Disarmament DiplomacyIssue No. 28, July 1998
Still Punching Above Our Weight
The UK Strategic Defence Review rested on certain policy assumptions which were never really examined, particularly: the primacy and stability of NATO as the "cornerstone" of Britain's defence planning; Britain as a permanent security council member and thus major player in the United Nations; the continuation of the 'Atlantic Alliance', with the US-UK relationship at its heart; and the stability of the non-proliferation regime based on continued possession of nuclear weapons by five 'legal' nuclear powers. The SDR was intended to consider Britain's defence needs to 2015, but Robin Cook and George Robertson knew what their foreign policy baseline would be from the beginning. How many of these policy assumptions will actually hold true for that long?
Britain will not necessarily remain a permanent member of the Security Council. Reform of the United Nations is far from complete, and the structure and composition of the Security Council are due for an overhaul, although any change will have to be very carefully handled. The permanent members were not selected on the basis of nuclear capability (only the US had nuclear weapons at the time), but the appearance of a link has been unfortunate and seems to have played a role in India's disastrous decision to conduct nuclear tests in May.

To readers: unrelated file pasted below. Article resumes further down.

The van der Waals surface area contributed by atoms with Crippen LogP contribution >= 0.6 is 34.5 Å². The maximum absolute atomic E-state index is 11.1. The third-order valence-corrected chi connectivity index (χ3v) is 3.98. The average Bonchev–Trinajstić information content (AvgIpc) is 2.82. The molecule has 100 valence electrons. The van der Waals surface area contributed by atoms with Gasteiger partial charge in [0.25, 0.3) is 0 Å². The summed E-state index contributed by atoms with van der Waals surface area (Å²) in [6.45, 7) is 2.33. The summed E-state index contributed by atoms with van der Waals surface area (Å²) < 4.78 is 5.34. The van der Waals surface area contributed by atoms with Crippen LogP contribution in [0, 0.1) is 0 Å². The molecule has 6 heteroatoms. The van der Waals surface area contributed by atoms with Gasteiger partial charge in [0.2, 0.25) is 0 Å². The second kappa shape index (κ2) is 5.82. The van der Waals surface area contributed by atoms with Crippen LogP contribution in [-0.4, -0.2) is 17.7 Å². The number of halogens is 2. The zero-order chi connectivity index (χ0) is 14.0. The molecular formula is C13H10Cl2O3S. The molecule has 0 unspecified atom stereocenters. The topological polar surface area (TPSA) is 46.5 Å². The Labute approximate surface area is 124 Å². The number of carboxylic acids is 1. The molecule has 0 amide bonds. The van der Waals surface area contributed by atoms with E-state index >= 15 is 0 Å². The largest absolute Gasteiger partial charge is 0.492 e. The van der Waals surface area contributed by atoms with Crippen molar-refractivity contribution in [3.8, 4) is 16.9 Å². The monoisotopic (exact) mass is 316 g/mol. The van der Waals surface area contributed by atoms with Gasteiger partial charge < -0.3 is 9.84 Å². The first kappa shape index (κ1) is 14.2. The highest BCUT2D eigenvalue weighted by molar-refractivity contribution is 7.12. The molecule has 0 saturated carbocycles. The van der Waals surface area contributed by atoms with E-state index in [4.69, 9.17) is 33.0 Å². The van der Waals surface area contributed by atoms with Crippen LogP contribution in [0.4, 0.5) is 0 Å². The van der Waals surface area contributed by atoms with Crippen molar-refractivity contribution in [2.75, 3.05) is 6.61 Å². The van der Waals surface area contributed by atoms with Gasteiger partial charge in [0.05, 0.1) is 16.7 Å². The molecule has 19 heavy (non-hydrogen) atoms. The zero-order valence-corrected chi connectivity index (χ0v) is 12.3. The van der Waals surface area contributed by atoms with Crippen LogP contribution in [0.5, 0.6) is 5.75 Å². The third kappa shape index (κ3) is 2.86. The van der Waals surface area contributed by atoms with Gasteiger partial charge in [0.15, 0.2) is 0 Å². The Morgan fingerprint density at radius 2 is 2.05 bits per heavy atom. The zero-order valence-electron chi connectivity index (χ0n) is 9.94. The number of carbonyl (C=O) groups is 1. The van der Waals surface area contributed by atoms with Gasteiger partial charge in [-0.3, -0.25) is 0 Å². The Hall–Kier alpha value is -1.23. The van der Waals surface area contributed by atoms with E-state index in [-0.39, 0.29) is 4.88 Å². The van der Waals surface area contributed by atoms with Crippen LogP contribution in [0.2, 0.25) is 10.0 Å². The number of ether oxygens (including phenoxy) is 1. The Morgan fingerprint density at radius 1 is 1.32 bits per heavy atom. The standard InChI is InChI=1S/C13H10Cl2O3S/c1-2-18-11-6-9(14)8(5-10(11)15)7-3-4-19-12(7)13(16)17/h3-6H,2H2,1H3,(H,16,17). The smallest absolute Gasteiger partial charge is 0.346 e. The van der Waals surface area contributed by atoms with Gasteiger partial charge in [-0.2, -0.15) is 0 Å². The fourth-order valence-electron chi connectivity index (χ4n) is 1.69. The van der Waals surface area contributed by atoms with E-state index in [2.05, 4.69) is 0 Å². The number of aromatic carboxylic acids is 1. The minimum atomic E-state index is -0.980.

Countries like Japan, Brazil, South Africa and India have good reason to be knocking on the door of the Security Council. Since the EU is increasingly represented by joint statements in diplomatic fora, it would make more sense to have one permanent seat allocated to the European Union, to be rotated with the EU Presidency, rather than separate seats for Britain, France and (as proposed) Germany. Additional European countries could, of course, be elected to other seats of the Security Council, as normal.
The Atlantic Alliance is likely to play an important role, but the 'special relationship' between the United States and Britain has been less dependable over the past 30 years and relies in part on the degree of personal warmth between the respective leaders. At times Britain has appeared to be little more than America's poodle, welcome no doubt, but able to be taken for granted, where more challenging or economically strong allies have carried more actual influence.
The nuclear tests by India and Pakistan have blown the lid off cosy assumptions of non-proliferation sustainability with only five NWS. India's attempts to gain what it perceives to be 'legitimacy' as a nuclear power will have consequences for the NPT-nuclear weapon States as well as for unstable regions such as the Middle East and North Asia. Britain and the other NPT-nuclear weapon States may be forced sooner rather than later to make some hard choices about how "necessary [an] element of our security" (1) nuclear weapons are, if the choice is between proliferation and nuclear disarmament.